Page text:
Transportation of Chinook salmon and steelhead smolts 1968-80 and its impact on adult returns to the Snake River


D L. Park

Publication Date



transportation, chinook, salmon, steelhead, smolt, adult, Snake River, dams, mortality, fingerlings, turbines, gas bubble disease, spillway, predation, reservoirs, migration, juvenile, Bonneville Dam, Ice Harbor Dam, Little Goose Dam, Lower Granite Dam, McNary Dam, Columbia River

Publication place

Seattle, WA


National Marine Fisheries Service, Northwest and Alaska Fisheries Centre


Chinook salmon and steelhead runs in the Snake River have been in a seriousdownward trend since the late 1960' s (Figure 1). The major factor contributing to low fish runswas the completion of four new dams (John Day 1968, Lower M:mumental 1969, Little Goose1970, and Lower Granite 1975) on the Columbia and Snake Rivers. The new dams greatlyincreased mortality to seaward migrating fingerlings in a variety of ways: passage throughturbines, gas bubble disease (caused by river water entrained with atmospheric gases passingover spillways), predation in reservoirs, and delays in migration.In 1965, National Marine Fisheries Service (NMFS) scientists began preliminary work on a plan tocollect seaward bound smolts at upper dams and transport the juveniles to safe release sitesbelow Bonneville Dam, thereby bypassing. as many as eight dams and their associated problemareas. The concept was first studied on the Snake River at Ice Harbor Dam in 1968-70, then atLittle Goose Dam 1971-73 and 1976-78, and Lower Granite Dam in 1975-78. It was expanded toinclude 'McNary Dam on the Columbia River in 1978.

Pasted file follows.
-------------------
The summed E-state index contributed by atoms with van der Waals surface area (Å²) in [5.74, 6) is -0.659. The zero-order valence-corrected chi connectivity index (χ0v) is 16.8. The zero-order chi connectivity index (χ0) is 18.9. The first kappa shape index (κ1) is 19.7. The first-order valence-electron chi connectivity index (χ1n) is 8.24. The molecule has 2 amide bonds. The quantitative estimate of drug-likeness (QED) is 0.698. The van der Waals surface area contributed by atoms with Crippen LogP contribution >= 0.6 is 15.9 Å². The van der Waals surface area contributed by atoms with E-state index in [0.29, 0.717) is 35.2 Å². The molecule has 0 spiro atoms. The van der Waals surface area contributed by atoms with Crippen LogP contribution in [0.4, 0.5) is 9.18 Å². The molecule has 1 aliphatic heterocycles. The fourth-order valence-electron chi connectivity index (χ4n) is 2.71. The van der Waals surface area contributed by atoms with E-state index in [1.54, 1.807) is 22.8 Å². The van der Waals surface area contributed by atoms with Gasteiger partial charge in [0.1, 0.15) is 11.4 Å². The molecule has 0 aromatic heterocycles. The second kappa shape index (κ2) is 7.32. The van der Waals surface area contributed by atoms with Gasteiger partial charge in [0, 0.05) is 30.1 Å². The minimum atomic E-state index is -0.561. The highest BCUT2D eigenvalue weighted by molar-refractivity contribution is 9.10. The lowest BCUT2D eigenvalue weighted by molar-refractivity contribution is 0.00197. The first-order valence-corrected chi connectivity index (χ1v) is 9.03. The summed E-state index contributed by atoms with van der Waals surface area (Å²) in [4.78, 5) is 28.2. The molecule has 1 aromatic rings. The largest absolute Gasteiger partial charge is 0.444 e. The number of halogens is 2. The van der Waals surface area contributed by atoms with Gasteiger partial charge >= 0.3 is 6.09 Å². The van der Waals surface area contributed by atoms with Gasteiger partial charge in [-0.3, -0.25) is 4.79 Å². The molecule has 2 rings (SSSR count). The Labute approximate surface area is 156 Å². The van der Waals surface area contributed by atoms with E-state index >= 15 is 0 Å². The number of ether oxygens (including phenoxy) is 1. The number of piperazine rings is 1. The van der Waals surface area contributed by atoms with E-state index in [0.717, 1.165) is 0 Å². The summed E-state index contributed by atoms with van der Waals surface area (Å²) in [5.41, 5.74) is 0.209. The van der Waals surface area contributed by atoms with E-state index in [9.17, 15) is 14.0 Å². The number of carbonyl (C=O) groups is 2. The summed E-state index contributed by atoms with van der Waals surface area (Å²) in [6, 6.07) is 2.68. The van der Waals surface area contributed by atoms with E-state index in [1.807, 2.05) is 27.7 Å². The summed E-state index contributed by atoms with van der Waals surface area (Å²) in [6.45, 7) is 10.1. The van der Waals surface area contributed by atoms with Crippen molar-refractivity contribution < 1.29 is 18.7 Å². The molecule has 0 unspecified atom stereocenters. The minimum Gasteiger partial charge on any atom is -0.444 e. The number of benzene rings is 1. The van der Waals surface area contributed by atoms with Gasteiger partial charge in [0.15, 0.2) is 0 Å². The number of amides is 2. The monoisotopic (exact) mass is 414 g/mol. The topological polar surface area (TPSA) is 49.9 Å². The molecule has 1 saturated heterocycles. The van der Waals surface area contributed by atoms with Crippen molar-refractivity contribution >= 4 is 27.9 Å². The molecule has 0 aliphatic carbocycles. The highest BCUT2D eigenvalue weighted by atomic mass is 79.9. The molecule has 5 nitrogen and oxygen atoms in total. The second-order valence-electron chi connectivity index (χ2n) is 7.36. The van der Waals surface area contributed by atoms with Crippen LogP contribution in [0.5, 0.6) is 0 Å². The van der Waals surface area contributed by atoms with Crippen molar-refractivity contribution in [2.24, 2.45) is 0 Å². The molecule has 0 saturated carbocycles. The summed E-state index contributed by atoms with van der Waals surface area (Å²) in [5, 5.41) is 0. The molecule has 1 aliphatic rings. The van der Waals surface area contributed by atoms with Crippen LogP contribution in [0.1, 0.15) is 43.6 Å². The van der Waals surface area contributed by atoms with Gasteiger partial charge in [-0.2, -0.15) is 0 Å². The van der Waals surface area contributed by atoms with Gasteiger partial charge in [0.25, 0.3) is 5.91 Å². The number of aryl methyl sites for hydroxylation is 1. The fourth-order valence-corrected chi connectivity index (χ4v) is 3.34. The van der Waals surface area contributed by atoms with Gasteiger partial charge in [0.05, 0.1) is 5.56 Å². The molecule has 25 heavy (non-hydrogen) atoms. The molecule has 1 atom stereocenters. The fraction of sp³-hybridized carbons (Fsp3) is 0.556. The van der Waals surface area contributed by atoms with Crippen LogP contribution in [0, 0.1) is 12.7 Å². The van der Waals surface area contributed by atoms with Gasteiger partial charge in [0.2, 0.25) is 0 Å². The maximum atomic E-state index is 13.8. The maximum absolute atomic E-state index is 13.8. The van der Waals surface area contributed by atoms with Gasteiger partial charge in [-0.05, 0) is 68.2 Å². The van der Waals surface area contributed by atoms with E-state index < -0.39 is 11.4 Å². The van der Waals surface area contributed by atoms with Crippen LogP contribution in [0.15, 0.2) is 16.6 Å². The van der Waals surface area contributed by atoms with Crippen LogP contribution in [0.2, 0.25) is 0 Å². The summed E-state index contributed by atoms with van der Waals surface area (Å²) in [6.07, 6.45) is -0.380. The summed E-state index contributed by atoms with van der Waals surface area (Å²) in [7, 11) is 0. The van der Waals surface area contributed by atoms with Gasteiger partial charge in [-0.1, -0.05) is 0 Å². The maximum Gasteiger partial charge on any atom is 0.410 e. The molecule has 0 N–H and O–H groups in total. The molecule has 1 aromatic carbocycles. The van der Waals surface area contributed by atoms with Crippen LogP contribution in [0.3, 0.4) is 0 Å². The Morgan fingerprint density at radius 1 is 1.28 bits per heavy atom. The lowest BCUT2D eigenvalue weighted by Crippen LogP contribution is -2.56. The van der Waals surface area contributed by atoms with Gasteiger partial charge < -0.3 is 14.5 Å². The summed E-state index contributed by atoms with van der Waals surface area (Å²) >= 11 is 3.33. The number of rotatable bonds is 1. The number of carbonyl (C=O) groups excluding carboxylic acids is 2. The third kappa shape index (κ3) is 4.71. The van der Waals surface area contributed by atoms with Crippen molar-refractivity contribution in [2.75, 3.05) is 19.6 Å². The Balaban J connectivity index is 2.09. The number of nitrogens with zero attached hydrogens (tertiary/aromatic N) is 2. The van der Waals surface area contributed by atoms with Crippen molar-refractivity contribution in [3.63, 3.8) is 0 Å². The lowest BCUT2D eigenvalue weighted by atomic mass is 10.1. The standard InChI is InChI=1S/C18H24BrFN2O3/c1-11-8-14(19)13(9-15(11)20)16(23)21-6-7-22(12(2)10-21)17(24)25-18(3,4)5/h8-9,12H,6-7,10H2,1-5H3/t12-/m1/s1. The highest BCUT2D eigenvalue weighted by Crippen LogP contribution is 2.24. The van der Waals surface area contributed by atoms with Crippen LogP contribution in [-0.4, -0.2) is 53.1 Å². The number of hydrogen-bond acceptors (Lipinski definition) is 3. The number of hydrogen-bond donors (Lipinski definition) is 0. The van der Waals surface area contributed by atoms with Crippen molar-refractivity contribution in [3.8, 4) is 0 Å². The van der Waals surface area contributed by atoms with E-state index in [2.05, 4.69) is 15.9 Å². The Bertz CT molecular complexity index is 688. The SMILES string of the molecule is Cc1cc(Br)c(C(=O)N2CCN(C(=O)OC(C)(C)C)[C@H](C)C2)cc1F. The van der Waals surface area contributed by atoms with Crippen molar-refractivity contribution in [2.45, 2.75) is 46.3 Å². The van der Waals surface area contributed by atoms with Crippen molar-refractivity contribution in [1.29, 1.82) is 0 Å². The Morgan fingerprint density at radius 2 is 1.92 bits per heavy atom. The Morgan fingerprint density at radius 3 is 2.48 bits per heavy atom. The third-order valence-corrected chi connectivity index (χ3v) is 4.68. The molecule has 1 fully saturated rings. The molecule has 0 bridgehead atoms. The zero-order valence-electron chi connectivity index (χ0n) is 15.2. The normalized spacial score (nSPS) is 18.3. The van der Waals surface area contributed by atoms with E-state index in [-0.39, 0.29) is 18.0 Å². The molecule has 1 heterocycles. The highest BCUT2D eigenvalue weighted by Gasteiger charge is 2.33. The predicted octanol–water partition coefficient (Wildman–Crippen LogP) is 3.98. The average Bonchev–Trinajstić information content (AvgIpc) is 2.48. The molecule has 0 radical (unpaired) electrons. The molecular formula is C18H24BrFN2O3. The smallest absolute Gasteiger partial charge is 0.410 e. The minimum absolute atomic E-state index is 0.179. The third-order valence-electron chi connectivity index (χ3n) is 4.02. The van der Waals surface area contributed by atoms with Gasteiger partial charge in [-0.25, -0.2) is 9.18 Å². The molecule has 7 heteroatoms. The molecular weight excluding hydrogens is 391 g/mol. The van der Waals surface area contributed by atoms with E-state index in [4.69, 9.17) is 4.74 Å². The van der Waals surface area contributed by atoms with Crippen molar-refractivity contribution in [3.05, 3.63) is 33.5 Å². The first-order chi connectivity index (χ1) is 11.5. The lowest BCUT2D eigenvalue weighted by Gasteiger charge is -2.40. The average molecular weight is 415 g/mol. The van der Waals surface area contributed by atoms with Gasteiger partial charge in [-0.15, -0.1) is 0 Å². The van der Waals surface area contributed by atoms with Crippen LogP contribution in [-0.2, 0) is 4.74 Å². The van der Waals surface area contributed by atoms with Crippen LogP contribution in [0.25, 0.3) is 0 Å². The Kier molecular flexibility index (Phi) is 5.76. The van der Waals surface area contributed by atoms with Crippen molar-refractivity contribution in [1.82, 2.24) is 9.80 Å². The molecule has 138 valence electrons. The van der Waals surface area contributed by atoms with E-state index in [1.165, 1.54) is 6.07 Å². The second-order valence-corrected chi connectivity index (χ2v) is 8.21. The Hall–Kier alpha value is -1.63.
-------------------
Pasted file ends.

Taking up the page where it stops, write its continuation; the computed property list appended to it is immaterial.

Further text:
This document is currently not available here.